“I liked how the REU program was interdisciplinary,” Nez said. “You have biologists and geologists as well as civil, geotechnical and mechanical engineers working together to improve civilizations. There’s not just one major in this program, it’s very diverse.”

Nez’s two summers of research at the center have inspired him to transfer to ASU. He’ll start an undergraduate program in civil engineering this fall. Nez is one of four students participating in the REU program this summer who plan to transfer to the university.

six students standing

Six students from Glendale Community College, Phoenix College, Rensselaer Polytechnic Institute, Scottsdale Community College and the University of New Haven participated in the summer Research experience in the National Science Foundation Engineering Research Center for Bio-mediated and Bio-inspired Geotechnics at Arizona State University. From left to right: Ibrahim Ibrahim, Lydia Kelley, Leslie Bautista, Colleen Adams, RJ Mabry and Jeremy Nez. Photo by Marco-Alexis Chaira/ASU

Interdisciplinary experience drives plan for the future  

Jacquelyn Schmidt, a major in engineering physics at the University of Illinois at Urbana Champaign, also wanted to study at ASU based on the interdisciplinary component of the Sensor Signal and Information Processing Center REU program.

“I have a lot of interests: data science, internet of things, machine learning and electrical engineering,” Schmidt said. “The SenSIP REU was one of the only summer programs I came across that touched on all of those areas.”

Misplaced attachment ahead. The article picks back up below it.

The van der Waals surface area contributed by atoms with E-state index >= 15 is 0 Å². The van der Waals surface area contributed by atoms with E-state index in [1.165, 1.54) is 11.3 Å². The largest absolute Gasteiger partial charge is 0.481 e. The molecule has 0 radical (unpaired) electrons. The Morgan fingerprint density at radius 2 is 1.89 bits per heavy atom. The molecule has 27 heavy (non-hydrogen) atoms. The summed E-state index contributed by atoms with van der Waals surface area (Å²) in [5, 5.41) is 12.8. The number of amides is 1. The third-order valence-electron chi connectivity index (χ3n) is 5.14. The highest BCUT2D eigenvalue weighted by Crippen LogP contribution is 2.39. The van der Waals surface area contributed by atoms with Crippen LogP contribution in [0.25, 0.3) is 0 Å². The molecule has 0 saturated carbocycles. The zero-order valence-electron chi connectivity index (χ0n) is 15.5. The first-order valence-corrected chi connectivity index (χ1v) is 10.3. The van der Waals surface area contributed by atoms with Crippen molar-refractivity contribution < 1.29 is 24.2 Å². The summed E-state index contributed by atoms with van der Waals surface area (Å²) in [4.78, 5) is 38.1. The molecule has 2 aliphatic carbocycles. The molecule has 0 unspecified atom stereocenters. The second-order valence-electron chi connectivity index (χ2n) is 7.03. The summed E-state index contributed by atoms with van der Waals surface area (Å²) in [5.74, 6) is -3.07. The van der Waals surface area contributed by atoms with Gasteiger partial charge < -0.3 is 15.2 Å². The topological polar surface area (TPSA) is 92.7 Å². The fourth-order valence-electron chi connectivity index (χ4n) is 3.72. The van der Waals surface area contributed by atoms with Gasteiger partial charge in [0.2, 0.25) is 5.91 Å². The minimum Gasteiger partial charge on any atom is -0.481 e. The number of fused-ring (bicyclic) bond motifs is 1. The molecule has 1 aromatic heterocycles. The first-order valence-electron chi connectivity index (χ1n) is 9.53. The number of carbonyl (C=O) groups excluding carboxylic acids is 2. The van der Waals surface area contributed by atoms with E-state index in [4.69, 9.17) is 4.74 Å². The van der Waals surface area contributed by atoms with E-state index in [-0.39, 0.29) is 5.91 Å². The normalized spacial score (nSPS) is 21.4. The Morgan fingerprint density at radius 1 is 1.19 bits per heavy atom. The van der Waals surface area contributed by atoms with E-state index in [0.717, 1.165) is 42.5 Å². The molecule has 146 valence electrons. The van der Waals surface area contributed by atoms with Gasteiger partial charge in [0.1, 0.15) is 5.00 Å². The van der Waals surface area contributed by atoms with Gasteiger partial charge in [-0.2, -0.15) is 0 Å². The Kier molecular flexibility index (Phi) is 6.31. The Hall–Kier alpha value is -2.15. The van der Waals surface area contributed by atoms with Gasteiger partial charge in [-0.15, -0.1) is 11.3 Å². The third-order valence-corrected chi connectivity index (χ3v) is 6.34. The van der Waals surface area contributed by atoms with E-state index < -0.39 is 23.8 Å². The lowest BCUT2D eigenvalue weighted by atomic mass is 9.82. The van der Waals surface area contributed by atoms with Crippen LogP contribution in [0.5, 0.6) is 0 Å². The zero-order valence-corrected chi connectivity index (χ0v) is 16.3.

Schmidt’s research project focused on reducing turtle bycatch, which happens when turtles drown from being caught in fishing nets. Schmidt said marine biology research suggests the number of sea turtles accidentally caught can be dramatically reduced with the use of light-emitting diode, or LED, lights.

“Several research groups are continuing this research today, but a clear problem has emerged,” she said. “The LED lights are battery powered. When the batteries run out, they’re just thrown into the ocean.”

Schmidt’s team included Associate Professor Blain Christen, postdoctoral fellows Mark Bailly and Martyn Fisher, Associate Professor Michael Goryll and Assistant Research Professor Jesse Senko. They sought to find a more sustainable solution to this problem by using renewable energy to power LEDs on fishing nets.

For this project, Schmidt studied different types of renewable energy sources to determine which would be ideal for potential designs. Given that the nets are submerged in water but dried in the sun, Schmidt considered tidal and wave energy as options as well as solar charging.

“Turtle bycatch is a huge global issue and is impacting communities in Mexico, North Carolina, Hawaii and Indonesia, just to name a few,” Schmidt said. “In the future, we’re hoping to see our prototypes mass produced and used in fishing enterprises around the world.”

Schmidt said the research experience gave her valuable skills in developing a real-world product. She’s more confident in her abilities to take an idea through the product development process, from the original concept to a physical device.

Going into the SenSIP REU program, Schmidt wanted to determine whether engineering graduate school would be on her horizon.

“So far, the answer seems to be yes,” she said.

Changing the world one research experience at a time

These research centers in the Fulton Schools represent four of about 600 different REU sites across the U.S. For more than 30 years, the NSF has funded nearly 9,000 undergraduate students each year in the REU program. REU participants gain in-depth scientific research experience under the guidance of faculty members and research mentors to learn how to develop solutions.

Read more about all the REU programs hosted in the Fulton Schools this summer.